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AMORY, SON OF BEATRICE
SPIRES AND GARGOYLES
THE EGOTIST CONSIDERS
NARCISSUS OFF DUTY
THE DEBUTANTE
EXPERIMENTS IN CONVALESCENCE
YOUNG IRONY
THE SUPERCILIOUS SACRIFICE
THE EGOTIST BECOMES A PERSONAGE

at him for making his dreams realities. They haven't clear logical ideas 

on one single subject except a sturdy, stolid opposition to all change. 

They don't think uneducated people should be highly paid, but they won't 

see that if they don't pay the uneducated people their children are 

going to be uneducated too, and we're going round and round in a circle. 

That--is the great middle class!" 

 

The big man with a broad grin on his face leaned over and smiled at the 

little man. 

 

"You're catching it pretty heavy, Garvin; how do you feel?" 

 

The little man made an attempt to smile and act as if the whole matter 

were so ridiculous as to be beneath notice. But Amory was not through.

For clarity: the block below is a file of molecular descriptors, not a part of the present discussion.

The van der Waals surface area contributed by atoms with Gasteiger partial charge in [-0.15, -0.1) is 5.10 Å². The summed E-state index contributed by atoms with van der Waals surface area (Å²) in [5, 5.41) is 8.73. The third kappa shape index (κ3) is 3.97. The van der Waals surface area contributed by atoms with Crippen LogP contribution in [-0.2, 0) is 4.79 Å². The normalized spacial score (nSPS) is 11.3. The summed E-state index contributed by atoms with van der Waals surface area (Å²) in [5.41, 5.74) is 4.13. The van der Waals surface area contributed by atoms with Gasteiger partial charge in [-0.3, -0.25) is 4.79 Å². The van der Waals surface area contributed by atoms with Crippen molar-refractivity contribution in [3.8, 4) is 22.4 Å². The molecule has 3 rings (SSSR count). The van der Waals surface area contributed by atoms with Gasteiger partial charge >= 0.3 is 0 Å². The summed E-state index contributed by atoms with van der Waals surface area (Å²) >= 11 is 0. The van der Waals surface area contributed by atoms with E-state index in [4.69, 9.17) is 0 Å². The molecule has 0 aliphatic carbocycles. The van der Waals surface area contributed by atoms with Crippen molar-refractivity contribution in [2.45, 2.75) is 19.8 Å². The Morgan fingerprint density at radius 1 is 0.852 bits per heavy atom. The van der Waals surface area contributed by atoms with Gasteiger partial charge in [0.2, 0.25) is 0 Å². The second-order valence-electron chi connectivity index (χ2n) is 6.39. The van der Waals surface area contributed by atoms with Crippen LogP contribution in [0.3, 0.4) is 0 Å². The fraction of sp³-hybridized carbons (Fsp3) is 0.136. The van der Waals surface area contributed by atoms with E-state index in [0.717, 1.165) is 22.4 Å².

"The theory that people are fit to govern themselves rests on this man. 

If he can be educated to think clearly, concisely, and logically, 

freed of his habit of taking refuge in platitudes and prejudices and 

sentimentalisms, then I'm a militant Socialist. If he can't, then I 

don't think it matters much what happens to man or his systems, now or 

hereafter." 

 

"I am both interested and amused," said the big man. "You are very 

young." 

 

"Which may only mean that I have neither been corrupted nor made timid 

by contemporary experience. I possess the most valuable experience, the 

experience of the race, for in spite of going to college I've managed to 

pick up a good education." 

 

"You talk glibly." 

 

"It's not all rubbish," cried Amory passionately. "This is the first 

time in my life I've argued Socialism. It's the only panacea I know. I'm 

restless. My whole generation is restless. I'm sick of a system where 

the richest man gets the most beautiful girl if he wants her, where 

the artist without an income has to sell his talents to a button 

manufacturer. Even if I had no talents I'd not be content to work ten 

years, condemned either to celibacy or a furtive indulgence, to give 

some man's son an automobile." 

 

"But, if you're not sure--" 

 

"That doesn't matter," exclaimed Amory. "My position couldn't be worse. 

A social revolution might land me on top. Of course I'm selfish. It 


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